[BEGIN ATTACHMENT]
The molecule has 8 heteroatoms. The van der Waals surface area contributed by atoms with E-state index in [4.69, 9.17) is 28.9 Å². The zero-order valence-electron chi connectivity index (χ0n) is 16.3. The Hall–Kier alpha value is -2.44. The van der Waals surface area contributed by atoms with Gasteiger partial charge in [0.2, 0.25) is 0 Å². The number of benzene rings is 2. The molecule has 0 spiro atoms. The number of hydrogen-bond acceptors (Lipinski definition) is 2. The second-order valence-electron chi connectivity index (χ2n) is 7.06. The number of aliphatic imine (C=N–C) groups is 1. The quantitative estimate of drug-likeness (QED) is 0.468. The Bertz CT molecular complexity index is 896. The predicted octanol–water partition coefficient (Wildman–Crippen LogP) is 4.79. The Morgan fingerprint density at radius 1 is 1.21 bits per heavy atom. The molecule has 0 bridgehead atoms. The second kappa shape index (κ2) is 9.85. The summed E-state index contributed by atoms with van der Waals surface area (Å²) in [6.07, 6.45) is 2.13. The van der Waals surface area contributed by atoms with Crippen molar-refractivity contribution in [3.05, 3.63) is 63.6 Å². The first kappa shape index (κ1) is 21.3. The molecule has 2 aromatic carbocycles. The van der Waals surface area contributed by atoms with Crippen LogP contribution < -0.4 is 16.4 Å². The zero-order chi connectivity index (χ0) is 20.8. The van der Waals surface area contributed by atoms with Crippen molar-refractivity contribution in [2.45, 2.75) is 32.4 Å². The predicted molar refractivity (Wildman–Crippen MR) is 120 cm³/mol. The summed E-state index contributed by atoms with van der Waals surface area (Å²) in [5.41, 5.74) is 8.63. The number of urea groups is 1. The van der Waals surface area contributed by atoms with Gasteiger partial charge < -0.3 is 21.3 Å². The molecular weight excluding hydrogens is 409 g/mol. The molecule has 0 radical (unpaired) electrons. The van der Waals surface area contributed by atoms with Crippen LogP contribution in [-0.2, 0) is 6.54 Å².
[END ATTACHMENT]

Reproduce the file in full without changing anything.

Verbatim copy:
The molecule has 8 heteroatoms. The van der Waals surface area contributed by atoms with E-state index in [4.69, 9.17) is 28.9 Å². The zero-order valence-electron chi connectivity index (χ0n) is 16.3. The Hall–Kier alpha value is -2.44. The van der Waals surface area contributed by atoms with Gasteiger partial charge in [0.2, 0.25) is 0 Å². The number of benzene rings is 2. The molecule has 0 spiro atoms. The number of hydrogen-bond acceptors (Lipinski definition) is 2. The second-order valence-electron chi connectivity index (χ2n) is 7.06. The number of aliphatic imine (C=N–C) groups is 1. The quantitative estimate of drug-likeness (QED) is 0.468. The Bertz CT molecular complexity index is 896. The predicted octanol–water partition coefficient (Wildman–Crippen LogP) is 4.79. The Morgan fingerprint density at radius 1 is 1.21 bits per heavy atom. The molecule has 0 bridgehead atoms. The second kappa shape index (κ2) is 9.85. The summed E-state index contributed by atoms with van der Waals surface area (Å²) in [6.07, 6.45) is 2.13. The van der Waals surface area contributed by atoms with Crippen molar-refractivity contribution in [3.05, 3.63) is 63.6 Å². The first kappa shape index (κ1) is 21.3. The molecule has 2 aromatic carbocycles. The van der Waals surface area contributed by atoms with Crippen LogP contribution < -0.4 is 16.4 Å². The zero-order chi connectivity index (χ0) is 20.8. The van der Waals surface area contributed by atoms with Crippen molar-refractivity contribution in [2.45, 2.75) is 32.4 Å². The predicted molar refractivity (Wildman–Crippen MR) is 120 cm³/mol. The summed E-state index contributed by atoms with van der Waals surface area (Å²) in [5.41, 5.74) is 8.63. The number of urea groups is 1. The van der Waals surface area contributed by atoms with Gasteiger partial charge < -0.3 is 21.3 Å². The molecular weight excluding hydrogens is 409 g/mol. The molecule has 0 radical (unpaired) electrons. The van der Waals surface area contributed by atoms with Crippen LogP contribution in [-0.2, 0) is 6.54 Å².